Health Psychology and Behavioral Medicine: an Open Access Journal 2, no. 1 (2014): 424-439.Abstract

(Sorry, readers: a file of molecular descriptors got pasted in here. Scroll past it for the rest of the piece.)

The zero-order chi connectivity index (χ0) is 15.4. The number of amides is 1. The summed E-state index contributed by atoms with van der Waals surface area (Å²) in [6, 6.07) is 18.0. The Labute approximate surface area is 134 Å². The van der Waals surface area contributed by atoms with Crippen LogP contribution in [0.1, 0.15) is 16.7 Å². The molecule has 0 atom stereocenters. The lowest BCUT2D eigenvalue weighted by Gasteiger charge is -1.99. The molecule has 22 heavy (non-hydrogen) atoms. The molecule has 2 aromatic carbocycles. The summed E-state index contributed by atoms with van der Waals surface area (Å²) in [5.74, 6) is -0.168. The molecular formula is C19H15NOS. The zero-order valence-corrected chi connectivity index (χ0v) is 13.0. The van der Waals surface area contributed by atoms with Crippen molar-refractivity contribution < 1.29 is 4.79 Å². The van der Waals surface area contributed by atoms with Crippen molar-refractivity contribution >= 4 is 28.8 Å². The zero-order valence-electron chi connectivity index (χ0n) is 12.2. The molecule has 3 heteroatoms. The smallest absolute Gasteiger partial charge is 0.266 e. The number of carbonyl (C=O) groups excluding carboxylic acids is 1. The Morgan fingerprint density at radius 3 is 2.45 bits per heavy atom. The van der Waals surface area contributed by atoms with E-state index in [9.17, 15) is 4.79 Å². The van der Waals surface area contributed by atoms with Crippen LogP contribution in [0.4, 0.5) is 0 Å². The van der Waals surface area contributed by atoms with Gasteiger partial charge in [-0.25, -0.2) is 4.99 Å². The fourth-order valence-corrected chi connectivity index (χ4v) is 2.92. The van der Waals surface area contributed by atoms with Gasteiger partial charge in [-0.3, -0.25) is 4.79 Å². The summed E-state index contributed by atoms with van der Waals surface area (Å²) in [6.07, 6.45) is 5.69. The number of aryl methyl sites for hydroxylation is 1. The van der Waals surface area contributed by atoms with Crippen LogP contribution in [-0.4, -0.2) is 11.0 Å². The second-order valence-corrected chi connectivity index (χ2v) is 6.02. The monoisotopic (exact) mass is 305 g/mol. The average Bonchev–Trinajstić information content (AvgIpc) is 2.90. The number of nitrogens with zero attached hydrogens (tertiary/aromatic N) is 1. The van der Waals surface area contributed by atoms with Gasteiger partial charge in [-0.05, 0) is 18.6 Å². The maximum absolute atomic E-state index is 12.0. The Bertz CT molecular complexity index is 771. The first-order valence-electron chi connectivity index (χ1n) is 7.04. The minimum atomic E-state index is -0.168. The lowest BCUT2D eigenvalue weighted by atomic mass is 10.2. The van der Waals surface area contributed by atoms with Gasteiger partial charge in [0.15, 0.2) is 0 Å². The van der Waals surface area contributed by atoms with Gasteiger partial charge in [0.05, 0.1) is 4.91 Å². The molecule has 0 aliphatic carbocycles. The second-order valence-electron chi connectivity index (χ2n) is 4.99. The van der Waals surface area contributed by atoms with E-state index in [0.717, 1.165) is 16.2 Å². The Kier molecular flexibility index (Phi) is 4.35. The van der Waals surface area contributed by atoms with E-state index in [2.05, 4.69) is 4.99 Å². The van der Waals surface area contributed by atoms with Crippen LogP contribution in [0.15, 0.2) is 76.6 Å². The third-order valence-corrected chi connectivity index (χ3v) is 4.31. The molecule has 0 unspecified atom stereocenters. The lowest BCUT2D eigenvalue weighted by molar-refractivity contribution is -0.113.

This study used longitudinal panel survey data collected from 417 adolescents at 2 points in time 1 year apart. It examined relationships between Internet risks changes in Time 2 and social media gratifications-sought, Internet addiction symptoms, and social media use all measured at Time 1. By controlling for age, gender, education, and criterion variable scores in Internet addiction at Time 1, entertainment and instant messaging use at Time 1 significantly predicted increased Internet addiction measured at Time 2. The study also controlled for demographics and scores of criterion variables in Internet risks: targeted for harassment, privacy exposed, and pornographic or violent content consumed in Time 1. Gratifications-sought (including status-gaining, expressing opinions, and identity experimentation), Internet addiction symptoms (including withdrawal and negative life consequences), and social media use (in particular, blogs, and Facebook) significantly predicted Internet risk changes in Time 2. These findings suggest that, with their predictive power, these predictors at Time 1 could be used to identify those adolescents who are likely to develop Internet addiction symptoms and the likelihood of experiencing Internet risks based on their previous gratifications-sought, previous addiction symptoms, and their habits of social media use at Time 1.